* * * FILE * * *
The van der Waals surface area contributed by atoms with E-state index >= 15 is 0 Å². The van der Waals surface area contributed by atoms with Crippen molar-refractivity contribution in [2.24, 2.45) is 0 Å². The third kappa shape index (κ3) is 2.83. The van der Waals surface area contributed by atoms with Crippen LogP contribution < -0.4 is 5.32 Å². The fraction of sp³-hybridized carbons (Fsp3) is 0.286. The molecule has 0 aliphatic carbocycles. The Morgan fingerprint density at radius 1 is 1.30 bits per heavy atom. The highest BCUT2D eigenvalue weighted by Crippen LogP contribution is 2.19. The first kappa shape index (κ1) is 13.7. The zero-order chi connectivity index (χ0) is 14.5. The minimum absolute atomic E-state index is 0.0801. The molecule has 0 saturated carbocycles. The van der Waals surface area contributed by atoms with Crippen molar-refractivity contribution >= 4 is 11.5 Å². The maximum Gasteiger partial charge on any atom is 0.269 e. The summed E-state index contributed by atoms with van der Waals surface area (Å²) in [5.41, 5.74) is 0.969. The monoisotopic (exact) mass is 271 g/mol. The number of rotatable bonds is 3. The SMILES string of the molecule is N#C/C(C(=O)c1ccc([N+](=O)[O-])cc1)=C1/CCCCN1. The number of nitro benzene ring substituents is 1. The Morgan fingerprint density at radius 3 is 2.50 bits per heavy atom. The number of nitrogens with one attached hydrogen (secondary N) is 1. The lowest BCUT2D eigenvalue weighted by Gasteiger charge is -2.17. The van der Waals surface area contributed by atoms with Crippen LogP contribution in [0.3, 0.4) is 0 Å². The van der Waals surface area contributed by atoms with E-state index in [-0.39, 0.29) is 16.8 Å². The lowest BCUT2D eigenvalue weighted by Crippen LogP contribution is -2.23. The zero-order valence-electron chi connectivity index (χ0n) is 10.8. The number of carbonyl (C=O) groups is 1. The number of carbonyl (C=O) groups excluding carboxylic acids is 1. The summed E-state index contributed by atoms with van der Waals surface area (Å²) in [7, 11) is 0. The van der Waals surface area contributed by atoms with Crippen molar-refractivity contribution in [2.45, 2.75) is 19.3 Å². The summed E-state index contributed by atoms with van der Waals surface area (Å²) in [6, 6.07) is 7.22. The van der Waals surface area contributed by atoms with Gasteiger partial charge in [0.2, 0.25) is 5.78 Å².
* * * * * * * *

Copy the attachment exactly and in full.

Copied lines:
The van der Waals surface area contributed by atoms with E-state index >= 15 is 0 Å². The van der Waals surface area contributed by atoms with Crippen molar-refractivity contribution in [2.24, 2.45) is 0 Å². The third kappa shape index (κ3) is 2.83. The van der Waals surface area contributed by atoms with Crippen LogP contribution < -0.4 is 5.32 Å². The fraction of sp³-hybridized carbons (Fsp3) is 0.286. The molecule has 0 aliphatic carbocycles. The Morgan fingerprint density at radius 1 is 1.30 bits per heavy atom. The highest BCUT2D eigenvalue weighted by Crippen LogP contribution is 2.19. The first kappa shape index (κ1) is 13.7. The zero-order chi connectivity index (χ0) is 14.5. The minimum absolute atomic E-state index is 0.0801. The molecule has 0 saturated carbocycles. The van der Waals surface area contributed by atoms with Crippen molar-refractivity contribution >= 4 is 11.5 Å². The maximum Gasteiger partial charge on any atom is 0.269 e. The summed E-state index contributed by atoms with van der Waals surface area (Å²) in [5.41, 5.74) is 0.969. The monoisotopic (exact) mass is 271 g/mol. The number of rotatable bonds is 3. The SMILES string of the molecule is N#C/C(C(=O)c1ccc([N+](=O)[O-])cc1)=C1/CCCCN1. The number of nitro benzene ring substituents is 1. The Morgan fingerprint density at radius 3 is 2.50 bits per heavy atom. The number of nitrogens with one attached hydrogen (secondary N) is 1. The lowest BCUT2D eigenvalue weighted by Gasteiger charge is -2.17. The van der Waals surface area contributed by atoms with Crippen LogP contribution in [0.3, 0.4) is 0 Å². The van der Waals surface area contributed by atoms with E-state index in [-0.39, 0.29) is 16.8 Å². The lowest BCUT2D eigenvalue weighted by Crippen LogP contribution is -2.23. The zero-order valence-electron chi connectivity index (χ0n) is 10.8. The number of carbonyl (C=O) groups is 1. The number of carbonyl (C=O) groups excluding carboxylic acids is 1. The summed E-state index contributed by atoms with van der Waals surface area (Å²) in [7, 11) is 0. The van der Waals surface area contributed by atoms with Crippen molar-refractivity contribution in [2.45, 2.75) is 19.3 Å². The summed E-state index contributed by atoms with van der Waals surface area (Å²) in [6, 6.07) is 7.22. The van der Waals surface area contributed by atoms with Gasteiger partial charge in [0.2, 0.25) is 5.78 Å².